[Ip-health] Economist- Pharmaceuticals: The price of failure

Thiru Balasubramaniam thiru at keionline.org
Fri Nov 28 00:20:51 PST 2014


http://www.economist.com/news/business/21635005-startling-new-cost-estimate-new-medicines-met-scepticism-price-failure
?

This piece quotes UACT, KEI, MSF and GSK's Andrew Witty.

<SNIP>

It is not only patients’ groups and aid charities that are sceptical about
the startlingly high estimates for drug-development costs that are bandied
about. The boss of one of the largest drugmakers, Sir Andrew Witty of
GlaxoSmithKline, last year said that even when the industry talked of a
figure as low as $1 billion, this was a “myth”. He said it was “entirely
achievable” for drugmakers to make their research more efficient: “If you
stop failing so often you massively reduce the cost of drug development.”
Indeed, what patients and policymakers need to know is not what it does
cost the industry to produce a new medicine, but what it ought to.



--

PharmaceuticalsThe price of failureA startling new cost estimate for new
medicines is met with scepticismNov 29th 2014 | From the print edition
<http://www.economist.com/printedition/2014-11-29>



IN THE pharmaceuticals business there are few issues more loaded than the
cost of developing a new drug. For a number of years estimates from
industry groups on either side of the Atlantic have put it at $1.2
billion-1.8 billion. A new study by the Centre for the Study of Drug
Development at Tufts University in Massachusetts reckons the average cost
for drugs developed between 1995 and 2007 was $2.6 billion. Among those
rejecting this new figure as highly misleading are Médecins Sans
Frontières, a charity, and the Union for Affordable Cancer Treatment, a
patients’ group.

The main point of controversy over such estimates is that they roll in the
costs of those drugs that failed to win approval and, for good measure, the
cost of capital required for the R&D. Tufts’s estimate includes $1.2
billion for the return on capital forgone while a drug is in development,
on the assumption it would have otherwise earned a generous 10.5% a year.
The remaining $1.4 billion is the average R&D cost of a random selection of
drugs, multiplied by risk factors that account for the chances of failure
at each stage.


Another criticism of Tufts’s work is that it is based on secret data
provided by a self-selected group of drug companies. The Tufts study group
gets much of its funding from the industry; it says the group’s members are
independent academics. Another criticism is that although such estimates
embrace all the risks of developing drugs, they say little of the
rewards.Successful
drugs cost far less than even the lower, $1.4 billion figure. But the road
to approvals is littered with casualties such as the $800m that Pfizer blew
on torcetrapib, a potential treatment for high cholesterol, before giving
up in 2006. Jeff Williams, the boss of Clinipace, a contract-research
organisation, has said that the small to medium-sized drugs firms his
company works for manage to get their candidate drugs through development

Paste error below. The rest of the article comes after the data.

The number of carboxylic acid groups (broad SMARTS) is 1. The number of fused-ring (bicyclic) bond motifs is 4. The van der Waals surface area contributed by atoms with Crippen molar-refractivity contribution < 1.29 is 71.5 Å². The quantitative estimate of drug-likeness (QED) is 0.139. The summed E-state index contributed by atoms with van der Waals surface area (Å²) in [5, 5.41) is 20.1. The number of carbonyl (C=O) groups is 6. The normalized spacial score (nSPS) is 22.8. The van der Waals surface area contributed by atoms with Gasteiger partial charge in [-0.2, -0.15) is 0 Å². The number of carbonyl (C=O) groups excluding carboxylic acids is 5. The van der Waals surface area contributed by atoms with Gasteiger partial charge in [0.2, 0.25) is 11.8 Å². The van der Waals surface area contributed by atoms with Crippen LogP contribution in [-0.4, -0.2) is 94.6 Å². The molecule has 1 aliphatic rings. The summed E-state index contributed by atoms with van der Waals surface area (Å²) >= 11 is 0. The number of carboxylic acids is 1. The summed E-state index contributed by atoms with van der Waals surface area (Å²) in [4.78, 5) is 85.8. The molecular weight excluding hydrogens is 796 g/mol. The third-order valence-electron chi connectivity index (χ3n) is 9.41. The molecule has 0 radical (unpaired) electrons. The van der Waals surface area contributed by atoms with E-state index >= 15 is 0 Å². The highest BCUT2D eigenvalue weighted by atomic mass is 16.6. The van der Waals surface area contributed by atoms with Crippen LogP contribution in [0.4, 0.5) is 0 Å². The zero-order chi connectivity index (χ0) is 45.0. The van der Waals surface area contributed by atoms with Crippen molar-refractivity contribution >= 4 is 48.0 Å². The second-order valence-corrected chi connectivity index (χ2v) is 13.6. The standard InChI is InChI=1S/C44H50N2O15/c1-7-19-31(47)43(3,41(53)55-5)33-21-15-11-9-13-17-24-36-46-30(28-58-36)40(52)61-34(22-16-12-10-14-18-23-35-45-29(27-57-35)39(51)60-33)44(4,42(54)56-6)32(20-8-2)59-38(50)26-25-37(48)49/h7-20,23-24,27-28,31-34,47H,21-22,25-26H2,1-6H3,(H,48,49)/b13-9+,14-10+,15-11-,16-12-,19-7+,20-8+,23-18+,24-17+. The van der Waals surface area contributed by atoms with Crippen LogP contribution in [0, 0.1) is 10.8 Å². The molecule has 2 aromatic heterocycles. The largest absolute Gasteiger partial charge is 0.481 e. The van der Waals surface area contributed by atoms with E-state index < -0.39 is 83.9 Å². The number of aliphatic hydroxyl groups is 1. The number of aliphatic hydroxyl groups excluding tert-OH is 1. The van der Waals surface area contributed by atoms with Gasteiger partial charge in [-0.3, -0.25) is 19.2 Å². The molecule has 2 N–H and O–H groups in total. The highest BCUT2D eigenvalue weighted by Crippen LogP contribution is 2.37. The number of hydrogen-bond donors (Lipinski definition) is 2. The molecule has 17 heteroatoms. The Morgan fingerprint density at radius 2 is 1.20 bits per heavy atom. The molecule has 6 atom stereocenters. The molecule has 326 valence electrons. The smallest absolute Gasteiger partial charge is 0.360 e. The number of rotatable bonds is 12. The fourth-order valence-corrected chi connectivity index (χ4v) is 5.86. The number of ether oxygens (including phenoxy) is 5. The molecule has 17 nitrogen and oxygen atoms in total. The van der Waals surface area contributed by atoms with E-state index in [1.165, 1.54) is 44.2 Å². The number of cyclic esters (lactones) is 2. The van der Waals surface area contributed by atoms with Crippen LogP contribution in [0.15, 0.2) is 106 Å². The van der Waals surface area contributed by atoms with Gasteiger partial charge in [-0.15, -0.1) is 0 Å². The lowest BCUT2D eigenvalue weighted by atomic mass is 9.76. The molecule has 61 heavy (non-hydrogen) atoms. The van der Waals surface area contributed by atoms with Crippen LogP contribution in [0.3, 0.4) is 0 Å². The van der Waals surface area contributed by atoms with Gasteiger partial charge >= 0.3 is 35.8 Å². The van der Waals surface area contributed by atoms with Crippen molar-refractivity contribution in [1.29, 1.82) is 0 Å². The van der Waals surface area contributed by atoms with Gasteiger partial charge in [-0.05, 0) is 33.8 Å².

for less than $500m.

The industry inevitably quotes such figures whenever it is suffering
criticism for the high price of patented drugs. James Love, the head of
Knowledge Ecology International, a group that studies and comments on
issues of social justice, says drugs giants have used these big estimates
of average costs to try to talk developing countries like India out of
breaking the patents on specific medicines that, in practice, cost a lot
less to develop.

Joseph DiMasi, director of economic analysis at the Tufts centre, says the
most useful aspect of the $2.6 billion figure in his study is that it is
comparable with previous figures. In 2003 his centre put the cost of drug
development at $802m. This implies that in real terms costs have risen by
145%. Mr DiMasi says the increase has been caused by larger and more
complex trials, a greater focus on chronic and degenerative diseases, and
higher failure rates.

However, the life-saving cancer drugs that feature in many of the most
emotional disputes over pricing are far from typical. Regulators often pass
them after far smaller clinical trials than for other, less urgent
medicines, thereby greatly reducing the most costly element of their
development. Such drugs are also likely to qualify for “orphan drug” tax
credits—an issue the Tufts study does not consider. It may be that the
average is being inflated by other types of new drug, such as
psychotropics, which may be only a bit more effective than existing ones
but require big, expensive trials to gain approval.

It is not only patients’ groups and aid charities that are sceptical about
the startlingly high estimates for drug-development costs that are bandied
about. The boss of one of the largest drugmakers, Sir Andrew Witty of
GlaxoSmithKline, last year said that even when the industry talked of a
figure as low as $1 billion, this was a “myth”. He said it was “entirely
achievable” for drugmakers to make their research more efficient: “If you
stop failing so often you massively reduce the cost of drug development.”
Indeed, what patients and policymakers need to know is not what it does
cost the industry to produce a new medicine, but what it ought to.



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